Dont'a Hightower's all-around performance has been well-documented, but the timing of his blitz to pick up a safety was as good as it gets. To diagnose what he saw from the Bengals, see Elandon Roberts occupy the center, and then attack the open area was the kind of impressive-yet-expected type of play he can turn in two or three times a game when healthy. Roberts continued to flash his physicality at the goal line by stuffing a Gio Bernard run that forced him to the sidelines with an apparent injury. (He returned for the start of the second half.) With Collins out, the rookie sixth-rounder served as effective insurance, particularly in the run game. Barkevious Mingo saw some more significant time as a defender in this one. He was beaten on a double move from Bernard -- a difficult play for someone who has played sparingly on defense since joining the Patriots -- but he also recorded a run stuff.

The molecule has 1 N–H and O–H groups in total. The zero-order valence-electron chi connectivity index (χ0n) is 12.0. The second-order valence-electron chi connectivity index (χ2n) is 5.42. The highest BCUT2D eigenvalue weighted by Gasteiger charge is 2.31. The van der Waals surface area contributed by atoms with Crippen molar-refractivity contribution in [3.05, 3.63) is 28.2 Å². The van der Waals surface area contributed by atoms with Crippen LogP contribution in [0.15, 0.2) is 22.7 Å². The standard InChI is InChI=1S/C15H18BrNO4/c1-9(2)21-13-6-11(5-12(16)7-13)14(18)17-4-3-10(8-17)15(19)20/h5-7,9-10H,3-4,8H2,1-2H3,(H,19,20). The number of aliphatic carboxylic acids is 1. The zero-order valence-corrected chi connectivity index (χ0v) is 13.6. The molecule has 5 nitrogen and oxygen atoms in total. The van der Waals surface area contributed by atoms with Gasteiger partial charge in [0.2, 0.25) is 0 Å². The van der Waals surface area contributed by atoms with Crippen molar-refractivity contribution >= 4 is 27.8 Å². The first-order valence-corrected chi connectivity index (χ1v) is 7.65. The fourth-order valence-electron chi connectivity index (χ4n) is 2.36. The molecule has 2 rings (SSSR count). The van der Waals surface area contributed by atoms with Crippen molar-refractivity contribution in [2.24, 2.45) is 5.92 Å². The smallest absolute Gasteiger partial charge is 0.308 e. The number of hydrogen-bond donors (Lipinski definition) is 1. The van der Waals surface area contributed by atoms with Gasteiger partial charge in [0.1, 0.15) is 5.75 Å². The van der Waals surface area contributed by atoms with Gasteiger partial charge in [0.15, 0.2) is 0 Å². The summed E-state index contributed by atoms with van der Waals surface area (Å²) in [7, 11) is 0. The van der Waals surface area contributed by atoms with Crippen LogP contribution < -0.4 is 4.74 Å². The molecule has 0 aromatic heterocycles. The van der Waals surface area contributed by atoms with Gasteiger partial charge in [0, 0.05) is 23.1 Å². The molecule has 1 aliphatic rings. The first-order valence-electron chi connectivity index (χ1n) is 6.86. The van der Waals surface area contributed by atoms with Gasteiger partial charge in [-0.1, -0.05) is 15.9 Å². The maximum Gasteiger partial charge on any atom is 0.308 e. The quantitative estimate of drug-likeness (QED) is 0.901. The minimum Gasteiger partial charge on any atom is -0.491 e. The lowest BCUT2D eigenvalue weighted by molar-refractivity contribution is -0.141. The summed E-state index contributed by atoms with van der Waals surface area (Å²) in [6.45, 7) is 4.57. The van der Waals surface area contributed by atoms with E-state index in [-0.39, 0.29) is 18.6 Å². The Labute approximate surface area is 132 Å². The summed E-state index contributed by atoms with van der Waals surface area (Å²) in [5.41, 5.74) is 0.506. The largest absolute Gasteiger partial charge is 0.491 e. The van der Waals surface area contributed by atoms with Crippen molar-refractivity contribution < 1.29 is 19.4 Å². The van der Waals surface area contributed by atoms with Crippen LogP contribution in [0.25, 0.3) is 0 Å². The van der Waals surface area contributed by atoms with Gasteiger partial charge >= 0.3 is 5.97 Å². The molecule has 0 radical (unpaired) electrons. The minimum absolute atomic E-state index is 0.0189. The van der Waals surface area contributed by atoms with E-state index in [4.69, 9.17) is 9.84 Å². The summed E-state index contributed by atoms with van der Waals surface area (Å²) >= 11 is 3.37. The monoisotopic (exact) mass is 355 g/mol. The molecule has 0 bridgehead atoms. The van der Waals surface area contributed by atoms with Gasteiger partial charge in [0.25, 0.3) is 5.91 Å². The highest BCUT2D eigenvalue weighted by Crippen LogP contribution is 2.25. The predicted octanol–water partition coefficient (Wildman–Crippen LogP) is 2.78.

This grade gets a boost due to the fact that safety Devin McCourty was partially responsible for the mid-game adjustments that helped the Patriots defense figure itself out in the third quarter. His ability to see the whole field, understand where the breakdowns were and relay that information back to the sideline was part of the reason the team opted to get a little more aggressive and use more man-to-man looks beginning in the third quarter. Malcolm Butler put to rest, in my opinion, any doubts as to how he's feeling by getting his hands on the football on four separate occasions. He allowed just two receptions on seven targets for 13 yards. He was matched up primarily on Brandon LaFell, and he was in coverage for LaFell's touchdown, but he played like a No. 1 corner. Eric Rowe had himself a nice day in his first game as a member of the Patriots. He got a little handsy with AJ Green in the red zone, but it wasn't called. The pass breakup, which he said came after he saw Green's eyes get big, ended up being an important play. With his size (6-foot-1, 200 pounds), his strength at the line of scrimmage could be useful against bigger receivers like Brandon Marshall and DeVante Parker. Logan Ryan saw his share of Green as well, especially in the first half, but he checked rookie Tyler Boyd in the second. It wasn't Ryan's best day, but he was the victim of two very good throws from Dalton that landed in the arms of Green and Boyd with Ryan tight on them.